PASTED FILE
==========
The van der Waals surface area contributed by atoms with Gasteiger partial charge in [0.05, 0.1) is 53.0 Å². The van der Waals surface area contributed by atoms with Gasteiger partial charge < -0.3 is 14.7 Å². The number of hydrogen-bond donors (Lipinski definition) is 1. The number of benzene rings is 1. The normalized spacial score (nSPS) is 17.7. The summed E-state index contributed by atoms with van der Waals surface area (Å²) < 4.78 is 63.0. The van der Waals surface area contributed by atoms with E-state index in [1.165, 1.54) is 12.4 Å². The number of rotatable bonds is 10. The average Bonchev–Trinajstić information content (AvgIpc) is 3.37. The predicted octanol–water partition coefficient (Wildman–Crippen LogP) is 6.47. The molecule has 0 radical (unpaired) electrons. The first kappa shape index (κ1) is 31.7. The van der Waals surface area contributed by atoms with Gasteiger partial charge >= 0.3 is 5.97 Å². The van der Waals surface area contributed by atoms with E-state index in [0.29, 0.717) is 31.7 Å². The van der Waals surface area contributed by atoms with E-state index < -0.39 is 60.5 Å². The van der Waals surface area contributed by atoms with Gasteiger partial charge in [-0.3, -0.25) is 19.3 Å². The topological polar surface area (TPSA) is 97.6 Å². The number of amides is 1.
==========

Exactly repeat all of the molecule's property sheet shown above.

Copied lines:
The van der Waals surface area contributed by atoms with Gasteiger partial charge in [0.05, 0.1) is 53.0 Å². The van der Waals surface area contributed by atoms with Gasteiger partial charge < -0.3 is 14.7 Å². The number of hydrogen-bond donors (Lipinski definition) is 1. The number of benzene rings is 1. The normalized spacial score (nSPS) is 17.7. The summed E-state index contributed by atoms with van der Waals surface area (Å²) < 4.78 is 63.0. The van der Waals surface area contributed by atoms with E-state index in [1.165, 1.54) is 12.4 Å². The number of rotatable bonds is 10. The average Bonchev–Trinajstić information content (AvgIpc) is 3.37. The predicted octanol–water partition coefficient (Wildman–Crippen LogP) is 6.47. The molecule has 0 radical (unpaired) electrons. The first kappa shape index (κ1) is 31.7. The van der Waals surface area contributed by atoms with Gasteiger partial charge >= 0.3 is 5.97 Å². The van der Waals surface area contributed by atoms with E-state index in [0.29, 0.717) is 31.7 Å². The van der Waals surface area contributed by atoms with E-state index < -0.39 is 60.5 Å². The van der Waals surface area contributed by atoms with Gasteiger partial charge in [-0.3, -0.25) is 19.3 Å². The topological polar surface area (TPSA) is 97.6 Å². The number of amides is 1.